Updated: Dec 13, 2020
If you’ve ever been faced with red, scaly, itchy skin, or a combination of all three—we feel you! Most of us would have encountered forms of eczema at some point in our lives. While it commonly appears on parts of the body, it can be extra uncomfortable when it happens to be on your face as the skin is a lot more delicate, resulting in heightened sensitivity.
To better understand the common condition, we spoke to Dr. Burcu Kim, a Specialist Dermatologist based in Sydney, and fellow at the Australasian College of Dermatologists. With an extensive background in medical and surgical dermatology, including published work and participation in clinical trials, and a keen interest in inflammatory skin diseases, Dr. Kim shared deeper insights on the common skin condition.
Q1: How many types of eczema are there?
There are many different types of eczema, including atopic dermatitis, eczema caused by contact with allergens or irritants (allergic and irritant contact dermatitis), nummular eczema (presents with coin-shaped lesions that can persist for a few months), seborrheic eczema (due to Malassezia yeast) amongst many other types. — Dr. Kim
Q2: Does eczema go away on its own?
It depends on the cause of eczema. With regards to the most common form (atopic dermatitis), some children will outgrow atopic dermatitis, but sometimes it persists into adulthood. If you have atopic dermatitis as an adult, it most often is a chronic condition that is not possible to 'cure' but that most people can learn to manage. Allergic or irritant dermatitis can go away if the triggering factor is removed (for example the product that someone is allergic to, or irritated by). Most commonly, the tendency to have dry, inflamed, and sensitive skin will persist with most types of eczema.
Q3: Any suggestions on healing atopic dermatitis without steroids/cream with steroids?
It is important to maintain a healthy skin barrier to minimise the severity and frequency of flares that may necessitate treatment with, for example, steroid creams. Avoid irritants such as soaps and fragrances on the skin as these dry out the skin. Use a soap-free wash where possible. Keep your showers short and use lukewarm water only. Apply moisturizer frequently and liberally.
Ointments tend to work better than lotions and creams if the skin is particularly dry or in the cooler months.
Make sure you avoid fabrics that can irritate your skin (such as wool) and preferentially opt for cotton. Know your triggers and avoid these where possible. Be knowledgeable of signs of infection and treat this early.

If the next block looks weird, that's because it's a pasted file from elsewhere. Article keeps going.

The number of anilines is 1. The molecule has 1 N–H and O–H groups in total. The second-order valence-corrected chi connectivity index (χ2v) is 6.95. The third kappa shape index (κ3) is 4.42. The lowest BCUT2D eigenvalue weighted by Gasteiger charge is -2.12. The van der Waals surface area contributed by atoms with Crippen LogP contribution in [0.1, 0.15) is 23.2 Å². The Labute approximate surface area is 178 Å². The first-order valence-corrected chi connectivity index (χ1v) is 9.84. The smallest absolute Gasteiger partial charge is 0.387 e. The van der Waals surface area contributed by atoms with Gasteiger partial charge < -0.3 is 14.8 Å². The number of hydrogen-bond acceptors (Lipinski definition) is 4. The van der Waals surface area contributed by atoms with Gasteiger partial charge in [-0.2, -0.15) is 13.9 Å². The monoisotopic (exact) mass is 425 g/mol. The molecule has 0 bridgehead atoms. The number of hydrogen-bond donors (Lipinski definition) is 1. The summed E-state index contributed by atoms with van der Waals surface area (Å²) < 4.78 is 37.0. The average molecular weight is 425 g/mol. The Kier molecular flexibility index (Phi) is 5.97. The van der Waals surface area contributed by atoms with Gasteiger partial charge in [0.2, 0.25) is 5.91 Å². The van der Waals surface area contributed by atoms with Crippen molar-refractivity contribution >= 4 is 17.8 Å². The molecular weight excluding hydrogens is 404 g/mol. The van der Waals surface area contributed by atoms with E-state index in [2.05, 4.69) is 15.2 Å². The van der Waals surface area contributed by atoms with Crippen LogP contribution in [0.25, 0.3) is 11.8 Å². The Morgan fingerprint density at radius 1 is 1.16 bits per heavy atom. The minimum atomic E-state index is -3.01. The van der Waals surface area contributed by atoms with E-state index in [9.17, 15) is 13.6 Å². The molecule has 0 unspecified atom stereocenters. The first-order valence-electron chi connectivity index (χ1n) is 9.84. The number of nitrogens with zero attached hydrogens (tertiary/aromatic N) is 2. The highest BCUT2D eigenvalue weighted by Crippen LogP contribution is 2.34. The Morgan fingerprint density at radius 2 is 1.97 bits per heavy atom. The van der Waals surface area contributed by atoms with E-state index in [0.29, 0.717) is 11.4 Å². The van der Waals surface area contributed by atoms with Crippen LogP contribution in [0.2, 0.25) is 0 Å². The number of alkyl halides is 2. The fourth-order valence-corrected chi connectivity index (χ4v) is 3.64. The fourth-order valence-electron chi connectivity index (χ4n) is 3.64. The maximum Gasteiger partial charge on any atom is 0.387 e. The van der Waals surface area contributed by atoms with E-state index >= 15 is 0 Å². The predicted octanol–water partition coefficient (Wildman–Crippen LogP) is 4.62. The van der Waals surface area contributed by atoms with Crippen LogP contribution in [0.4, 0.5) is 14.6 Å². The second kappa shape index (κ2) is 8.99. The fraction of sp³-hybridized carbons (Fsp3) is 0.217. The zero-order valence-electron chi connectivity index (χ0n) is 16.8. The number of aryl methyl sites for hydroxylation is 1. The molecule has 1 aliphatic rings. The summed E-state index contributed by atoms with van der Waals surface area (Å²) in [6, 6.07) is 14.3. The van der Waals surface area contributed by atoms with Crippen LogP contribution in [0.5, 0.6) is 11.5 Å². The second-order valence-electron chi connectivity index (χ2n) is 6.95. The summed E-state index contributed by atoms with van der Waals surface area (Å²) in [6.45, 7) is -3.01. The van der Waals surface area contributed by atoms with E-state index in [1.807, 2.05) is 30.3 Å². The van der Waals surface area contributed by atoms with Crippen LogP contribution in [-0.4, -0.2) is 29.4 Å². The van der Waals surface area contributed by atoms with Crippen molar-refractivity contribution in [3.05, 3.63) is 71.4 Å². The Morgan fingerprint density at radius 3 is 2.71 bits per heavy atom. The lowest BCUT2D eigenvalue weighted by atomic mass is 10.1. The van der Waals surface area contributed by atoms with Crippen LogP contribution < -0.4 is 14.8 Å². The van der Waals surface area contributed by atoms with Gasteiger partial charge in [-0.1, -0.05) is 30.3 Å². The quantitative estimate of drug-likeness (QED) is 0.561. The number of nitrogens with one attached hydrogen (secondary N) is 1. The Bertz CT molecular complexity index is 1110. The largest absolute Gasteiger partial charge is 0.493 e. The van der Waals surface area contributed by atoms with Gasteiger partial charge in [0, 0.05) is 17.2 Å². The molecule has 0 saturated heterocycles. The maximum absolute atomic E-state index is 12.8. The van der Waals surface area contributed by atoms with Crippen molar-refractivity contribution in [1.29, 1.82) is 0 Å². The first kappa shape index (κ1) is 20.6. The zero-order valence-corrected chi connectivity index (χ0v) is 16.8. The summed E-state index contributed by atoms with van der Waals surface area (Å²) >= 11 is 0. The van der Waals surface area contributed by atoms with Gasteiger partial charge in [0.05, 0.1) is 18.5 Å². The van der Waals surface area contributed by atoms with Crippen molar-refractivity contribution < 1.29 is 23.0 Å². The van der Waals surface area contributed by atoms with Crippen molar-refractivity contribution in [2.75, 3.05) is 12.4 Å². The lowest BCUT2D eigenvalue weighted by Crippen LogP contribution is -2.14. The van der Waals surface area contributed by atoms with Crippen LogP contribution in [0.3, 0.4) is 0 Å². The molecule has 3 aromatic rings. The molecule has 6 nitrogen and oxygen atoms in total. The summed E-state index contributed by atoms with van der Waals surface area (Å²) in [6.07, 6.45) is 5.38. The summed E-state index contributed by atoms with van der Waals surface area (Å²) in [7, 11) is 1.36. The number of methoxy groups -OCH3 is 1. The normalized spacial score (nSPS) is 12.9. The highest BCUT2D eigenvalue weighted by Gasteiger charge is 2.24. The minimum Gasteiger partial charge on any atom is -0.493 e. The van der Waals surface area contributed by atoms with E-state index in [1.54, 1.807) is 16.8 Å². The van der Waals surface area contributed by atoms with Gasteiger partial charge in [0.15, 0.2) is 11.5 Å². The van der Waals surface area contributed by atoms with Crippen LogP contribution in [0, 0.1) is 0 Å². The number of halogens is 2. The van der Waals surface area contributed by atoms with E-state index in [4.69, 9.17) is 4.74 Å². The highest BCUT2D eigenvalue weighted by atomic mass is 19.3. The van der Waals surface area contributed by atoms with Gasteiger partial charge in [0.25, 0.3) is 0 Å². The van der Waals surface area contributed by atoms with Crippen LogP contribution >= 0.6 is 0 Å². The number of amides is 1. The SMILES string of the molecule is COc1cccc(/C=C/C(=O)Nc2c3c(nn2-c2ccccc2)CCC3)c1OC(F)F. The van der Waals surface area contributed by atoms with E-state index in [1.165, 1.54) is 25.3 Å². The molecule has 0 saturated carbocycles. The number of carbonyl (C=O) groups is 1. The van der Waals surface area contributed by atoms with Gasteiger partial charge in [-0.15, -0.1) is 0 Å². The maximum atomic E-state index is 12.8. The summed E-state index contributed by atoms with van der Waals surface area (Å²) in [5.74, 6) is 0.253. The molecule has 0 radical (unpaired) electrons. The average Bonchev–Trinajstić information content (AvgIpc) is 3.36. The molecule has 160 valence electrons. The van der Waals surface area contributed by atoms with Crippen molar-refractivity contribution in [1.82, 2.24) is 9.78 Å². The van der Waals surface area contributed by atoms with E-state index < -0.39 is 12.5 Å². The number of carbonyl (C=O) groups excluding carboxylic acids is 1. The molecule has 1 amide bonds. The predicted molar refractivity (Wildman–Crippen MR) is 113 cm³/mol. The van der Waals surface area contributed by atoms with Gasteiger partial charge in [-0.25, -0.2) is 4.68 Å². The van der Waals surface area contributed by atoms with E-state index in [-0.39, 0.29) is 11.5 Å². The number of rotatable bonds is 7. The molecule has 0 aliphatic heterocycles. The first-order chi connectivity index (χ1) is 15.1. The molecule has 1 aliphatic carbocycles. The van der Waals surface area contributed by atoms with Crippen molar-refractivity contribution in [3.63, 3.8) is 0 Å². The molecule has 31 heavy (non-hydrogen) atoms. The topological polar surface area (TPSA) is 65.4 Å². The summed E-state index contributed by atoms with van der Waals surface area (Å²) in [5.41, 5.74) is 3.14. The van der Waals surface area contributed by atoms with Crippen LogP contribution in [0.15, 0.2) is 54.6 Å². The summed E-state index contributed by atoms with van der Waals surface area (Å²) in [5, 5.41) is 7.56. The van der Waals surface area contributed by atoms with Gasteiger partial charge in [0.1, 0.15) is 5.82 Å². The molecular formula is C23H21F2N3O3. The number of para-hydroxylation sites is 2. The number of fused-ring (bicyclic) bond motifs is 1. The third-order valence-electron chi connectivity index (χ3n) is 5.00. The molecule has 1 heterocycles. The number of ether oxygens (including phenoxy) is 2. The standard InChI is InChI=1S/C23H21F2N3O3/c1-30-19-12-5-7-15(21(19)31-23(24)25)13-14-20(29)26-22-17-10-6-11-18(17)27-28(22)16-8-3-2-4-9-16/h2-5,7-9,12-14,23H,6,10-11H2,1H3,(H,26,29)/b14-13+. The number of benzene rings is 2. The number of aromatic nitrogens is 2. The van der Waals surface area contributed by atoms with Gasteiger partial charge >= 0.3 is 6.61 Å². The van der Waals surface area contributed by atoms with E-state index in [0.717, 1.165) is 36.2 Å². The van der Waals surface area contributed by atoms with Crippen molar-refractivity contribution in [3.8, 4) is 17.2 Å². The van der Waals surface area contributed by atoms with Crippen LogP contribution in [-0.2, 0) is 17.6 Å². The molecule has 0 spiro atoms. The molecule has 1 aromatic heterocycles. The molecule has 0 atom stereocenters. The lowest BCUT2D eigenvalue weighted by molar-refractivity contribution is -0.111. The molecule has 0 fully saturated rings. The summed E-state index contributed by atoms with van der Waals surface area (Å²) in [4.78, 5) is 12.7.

Q4: What triggers atopic dermatitis?
We can't change our genes, but some environmental factors can trigger flares in predisposed individuals. Some common triggers include house dust mite, pollen, pet dander, cigarette smoke, stress, infection, and of course, anything that dries skin out (extremes of temperature, poor diet, soaps, and detergents, not applying moisturizer, etc).
Q5: What causes psoriasis?
It is a multifactorial disease but genetic factors appear to play a very important role.
Q6: Can psoriasis be cured?
Psoriasis is a chronic skin condition whereby people may experience flares and remissions during their lifetime. Although it is not currently curable, we are able to get relief from the skin symptoms with various treatment options.
Q7: Can sensitive skin use retinol and AHA?
Generally, it’s best to avoid retinol and AHA if the skin is very sensitive. If you decide to incorporate these into your skincare routine for whatever reason, start at a lower concentration and use it less frequently until your skin is able to tolerate it. Generally, though, best to avoid anything that will irritate your skin if you have sensitive skin.
Q8: Which moisturizer is best for sensitive skin?
Choose a moisturizer that is fragrance-free. Ointments work better than creams/lotions as they tend to be greasier so they are better for the cooler months or if the skin is really dry. Sensitive skin is especially vulnerable to irritating ingredients, so avoid things like harsh exfoliants with high concentrations of AHA/BHA, retinol, botanical extracts, and essential oils, sulfates, and preservatives such as parabens and methylisothiazolinone which can cause allergies in some people.
It is important to know that sometimes what you consider to be sensitive skin could be irritation due to products you are currently applying or may herald an underlying skin condition like eczema or psoriasis, allergies to certain contactants, rosacea, etc, so see a dermatologist to get assessed if you can't get on top of your skincare issues.
If you are experiencing eczema, be sure to heed Dr. Burcu’s advice in avoiding vitamins like retinol and acids like AHA or BHA—and opt for products with gentler formulations instead. If you have sensitive skin, take time to do your research, consult a dermatologist, and do a patch test on your skin before committing to a product. To get you started, we’ve curated a list of products with ingredients suitable for your skin type here. Take two minutes to complete our Smart Skin Analysis and receive tailored recommendations that will be just right for you.
About us: We are Skintelligence, a team focused on a 'skin-first' approach to beauty through artificial intelligence. We match products to you based on your unique skin type and needs. Results are highly accurate and personalized with AI and machine learning. It's fun, convenient, and it works. Try it here.
As featured in Her World, CLEO, FEMALE, Shape, Nuyou, Singapore Women’s Weekly, Daily Vanity, Layers of Skins.